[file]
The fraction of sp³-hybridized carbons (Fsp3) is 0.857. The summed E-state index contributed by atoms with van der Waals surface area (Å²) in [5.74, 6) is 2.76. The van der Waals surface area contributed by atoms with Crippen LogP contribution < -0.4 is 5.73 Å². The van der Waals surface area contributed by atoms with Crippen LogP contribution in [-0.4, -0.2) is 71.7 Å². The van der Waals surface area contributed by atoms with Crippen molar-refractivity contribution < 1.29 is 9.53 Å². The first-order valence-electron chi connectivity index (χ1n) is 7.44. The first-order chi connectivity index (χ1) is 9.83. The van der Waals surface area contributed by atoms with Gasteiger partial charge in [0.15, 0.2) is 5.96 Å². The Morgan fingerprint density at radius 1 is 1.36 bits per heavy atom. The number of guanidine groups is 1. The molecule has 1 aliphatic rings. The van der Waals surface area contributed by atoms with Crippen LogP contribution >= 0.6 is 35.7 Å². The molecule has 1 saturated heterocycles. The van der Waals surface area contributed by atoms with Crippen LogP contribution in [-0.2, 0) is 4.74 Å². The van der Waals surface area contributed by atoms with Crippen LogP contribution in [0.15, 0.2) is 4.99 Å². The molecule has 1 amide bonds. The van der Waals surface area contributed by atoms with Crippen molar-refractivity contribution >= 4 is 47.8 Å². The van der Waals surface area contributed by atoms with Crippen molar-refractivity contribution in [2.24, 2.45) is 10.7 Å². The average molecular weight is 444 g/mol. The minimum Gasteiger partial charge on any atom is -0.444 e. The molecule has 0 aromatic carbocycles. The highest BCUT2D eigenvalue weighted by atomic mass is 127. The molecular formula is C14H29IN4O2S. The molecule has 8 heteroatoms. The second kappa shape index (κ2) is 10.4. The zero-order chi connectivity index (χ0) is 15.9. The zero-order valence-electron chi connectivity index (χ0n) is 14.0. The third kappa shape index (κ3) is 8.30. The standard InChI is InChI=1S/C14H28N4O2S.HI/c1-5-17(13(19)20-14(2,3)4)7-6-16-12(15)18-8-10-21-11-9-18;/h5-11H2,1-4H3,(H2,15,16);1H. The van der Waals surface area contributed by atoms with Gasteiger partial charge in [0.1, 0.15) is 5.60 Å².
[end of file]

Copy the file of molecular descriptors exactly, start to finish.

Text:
The fraction of sp³-hybridized carbons (Fsp3) is 0.857. The summed E-state index contributed by atoms with van der Waals surface area (Å²) in [5.74, 6) is 2.76. The van der Waals surface area contributed by atoms with Crippen LogP contribution < -0.4 is 5.73 Å². The van der Waals surface area contributed by atoms with Crippen LogP contribution in [-0.4, -0.2) is 71.7 Å². The van der Waals surface area contributed by atoms with Crippen molar-refractivity contribution < 1.29 is 9.53 Å². The first-order valence-electron chi connectivity index (χ1n) is 7.44. The first-order chi connectivity index (χ1) is 9.83. The van der Waals surface area contributed by atoms with Gasteiger partial charge in [0.15, 0.2) is 5.96 Å². The Morgan fingerprint density at radius 1 is 1.36 bits per heavy atom. The number of guanidine groups is 1. The molecule has 1 aliphatic rings. The van der Waals surface area contributed by atoms with Crippen LogP contribution >= 0.6 is 35.7 Å². The molecule has 1 saturated heterocycles. The van der Waals surface area contributed by atoms with Crippen LogP contribution in [-0.2, 0) is 4.74 Å². The van der Waals surface area contributed by atoms with Crippen LogP contribution in [0.15, 0.2) is 4.99 Å². The molecule has 1 amide bonds. The van der Waals surface area contributed by atoms with Crippen molar-refractivity contribution >= 4 is 47.8 Å². The van der Waals surface area contributed by atoms with Crippen molar-refractivity contribution in [2.24, 2.45) is 10.7 Å². The average molecular weight is 444 g/mol. The minimum Gasteiger partial charge on any atom is -0.444 e. The molecule has 0 aromatic carbocycles. The highest BCUT2D eigenvalue weighted by atomic mass is 127. The molecular formula is C14H29IN4O2S. The molecule has 8 heteroatoms. The second kappa shape index (κ2) is 10.4. The zero-order chi connectivity index (χ0) is 15.9. The zero-order valence-electron chi connectivity index (χ0n) is 14.0. The third kappa shape index (κ3) is 8.30. The standard InChI is InChI=1S/C14H28N4O2S.HI/c1-5-17(13(19)20-14(2,3)4)7-6-16-12(15)18-8-10-21-11-9-18;/h5-11H2,1-4H3,(H2,15,16);1H. The van der Waals surface area contributed by atoms with Gasteiger partial charge in [0.1, 0.15) is 5.60 Å².